According to astronomer Mark Whittle of the University of Virginia, the big bang's sound waves were created during the universe's first 380,000 years when space was still foggy with gas containing free electrons. Once the fog cleared, however, the universe fell silent.
The big bang's ballad is still detectable though, and is described by Whittle as "a descending scream, changing into a deepening roar, with subsequent growing hiss." He adds: "Perhaps most remarkably, within the big bang's sound there is a fundamental tone and a set of harmonics."
Of course, the big bang itself was mute, because it takes time for pressure to act across distances and generate a sound wave. Only later, as the pressure forces crossed regions of outer space and set up sound waves did the latter establish their presence.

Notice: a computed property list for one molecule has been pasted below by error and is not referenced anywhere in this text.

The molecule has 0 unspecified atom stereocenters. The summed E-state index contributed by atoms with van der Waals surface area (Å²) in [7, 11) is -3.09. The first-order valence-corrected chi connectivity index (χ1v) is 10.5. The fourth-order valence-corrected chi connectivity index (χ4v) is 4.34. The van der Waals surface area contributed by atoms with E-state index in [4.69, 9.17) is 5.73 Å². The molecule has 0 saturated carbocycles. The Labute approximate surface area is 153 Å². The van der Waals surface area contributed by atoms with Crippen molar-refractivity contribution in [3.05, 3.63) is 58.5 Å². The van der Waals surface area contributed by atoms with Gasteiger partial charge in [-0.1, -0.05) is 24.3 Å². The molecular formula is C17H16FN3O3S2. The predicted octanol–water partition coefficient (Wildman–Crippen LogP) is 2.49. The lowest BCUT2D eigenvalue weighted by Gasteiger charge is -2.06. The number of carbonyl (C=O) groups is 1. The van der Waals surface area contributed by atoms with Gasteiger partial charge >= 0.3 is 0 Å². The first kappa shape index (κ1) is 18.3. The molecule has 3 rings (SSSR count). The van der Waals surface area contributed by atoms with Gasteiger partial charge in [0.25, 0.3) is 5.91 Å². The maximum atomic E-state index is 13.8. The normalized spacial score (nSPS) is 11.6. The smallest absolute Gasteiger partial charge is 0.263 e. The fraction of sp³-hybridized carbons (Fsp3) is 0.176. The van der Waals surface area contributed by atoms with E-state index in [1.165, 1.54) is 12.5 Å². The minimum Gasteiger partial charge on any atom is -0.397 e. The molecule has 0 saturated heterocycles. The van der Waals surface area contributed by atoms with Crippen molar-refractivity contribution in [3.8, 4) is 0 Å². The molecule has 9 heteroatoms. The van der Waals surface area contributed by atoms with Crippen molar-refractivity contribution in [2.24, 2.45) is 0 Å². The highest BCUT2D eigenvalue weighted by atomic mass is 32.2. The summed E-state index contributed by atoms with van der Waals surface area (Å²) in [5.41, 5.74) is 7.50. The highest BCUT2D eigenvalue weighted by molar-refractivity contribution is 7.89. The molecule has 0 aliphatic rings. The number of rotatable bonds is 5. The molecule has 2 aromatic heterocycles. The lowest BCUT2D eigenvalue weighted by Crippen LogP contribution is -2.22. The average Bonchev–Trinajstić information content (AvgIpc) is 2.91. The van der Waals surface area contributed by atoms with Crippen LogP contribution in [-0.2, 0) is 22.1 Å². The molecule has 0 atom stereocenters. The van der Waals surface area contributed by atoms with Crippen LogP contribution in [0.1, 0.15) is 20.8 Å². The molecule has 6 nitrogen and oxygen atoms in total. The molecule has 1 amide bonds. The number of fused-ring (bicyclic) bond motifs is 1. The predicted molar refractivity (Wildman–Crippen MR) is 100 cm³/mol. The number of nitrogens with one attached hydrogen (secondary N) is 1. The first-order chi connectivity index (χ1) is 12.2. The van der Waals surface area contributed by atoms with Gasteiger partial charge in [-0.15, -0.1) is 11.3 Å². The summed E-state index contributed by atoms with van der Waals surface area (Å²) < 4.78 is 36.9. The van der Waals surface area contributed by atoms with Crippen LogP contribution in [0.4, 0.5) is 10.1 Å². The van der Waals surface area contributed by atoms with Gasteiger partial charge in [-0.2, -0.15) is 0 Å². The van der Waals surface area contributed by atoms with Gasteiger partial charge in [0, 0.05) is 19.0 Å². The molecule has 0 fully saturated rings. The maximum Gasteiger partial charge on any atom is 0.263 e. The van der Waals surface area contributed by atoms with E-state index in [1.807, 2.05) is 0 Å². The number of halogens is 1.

Closer to home, the sun has been chanting for billions of years. Convection currents on the solar surface produce pressure waves that travel to the inner corona and back to the surface, causing the surface to broil and vibrate. These deep, three-dimensional sound waves allow scientists to better understand the sun's internal structure.
In fact, the music of the spheres, and even of supermassive black holes, provides insights into the fundamental nature of our universe. Though no living thing on Earth can hear the music of outer space, the cosmos continues its orchestral display. For understanding, scientists watch (and listen) closely—making astronomers the best audience on Earth.